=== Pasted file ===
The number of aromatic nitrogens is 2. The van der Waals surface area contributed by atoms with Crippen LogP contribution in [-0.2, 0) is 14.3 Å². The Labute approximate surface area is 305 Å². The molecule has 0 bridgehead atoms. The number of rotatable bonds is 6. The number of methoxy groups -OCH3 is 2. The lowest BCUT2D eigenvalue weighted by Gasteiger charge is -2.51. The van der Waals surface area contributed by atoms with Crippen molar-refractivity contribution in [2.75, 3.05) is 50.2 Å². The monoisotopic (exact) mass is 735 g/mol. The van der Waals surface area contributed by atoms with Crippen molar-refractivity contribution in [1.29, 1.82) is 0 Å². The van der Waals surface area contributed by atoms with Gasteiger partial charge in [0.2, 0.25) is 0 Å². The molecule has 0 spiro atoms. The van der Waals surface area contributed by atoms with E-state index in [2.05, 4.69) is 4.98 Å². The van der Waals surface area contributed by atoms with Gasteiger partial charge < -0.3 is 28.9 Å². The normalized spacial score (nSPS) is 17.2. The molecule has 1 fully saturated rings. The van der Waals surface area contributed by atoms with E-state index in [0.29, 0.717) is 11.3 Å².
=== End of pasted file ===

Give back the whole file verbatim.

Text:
The number of aromatic nitrogens is 2. The van der Waals surface area contributed by atoms with Crippen LogP contribution in [-0.2, 0) is 14.3 Å². The Labute approximate surface area is 305 Å². The molecule has 0 bridgehead atoms. The number of rotatable bonds is 6. The number of methoxy groups -OCH3 is 2. The lowest BCUT2D eigenvalue weighted by Gasteiger charge is -2.51. The van der Waals surface area contributed by atoms with Crippen molar-refractivity contribution in [2.75, 3.05) is 50.2 Å². The monoisotopic (exact) mass is 735 g/mol. The van der Waals surface area contributed by atoms with Crippen molar-refractivity contribution in [1.29, 1.82) is 0 Å². The van der Waals surface area contributed by atoms with Gasteiger partial charge in [0.2, 0.25) is 0 Å². The molecule has 0 spiro atoms. The van der Waals surface area contributed by atoms with E-state index in [2.05, 4.69) is 4.98 Å². The van der Waals surface area contributed by atoms with Gasteiger partial charge < -0.3 is 28.9 Å². The normalized spacial score (nSPS) is 17.2. The molecule has 1 fully saturated rings. The van der Waals surface area contributed by atoms with E-state index in [0.29, 0.717) is 11.3 Å².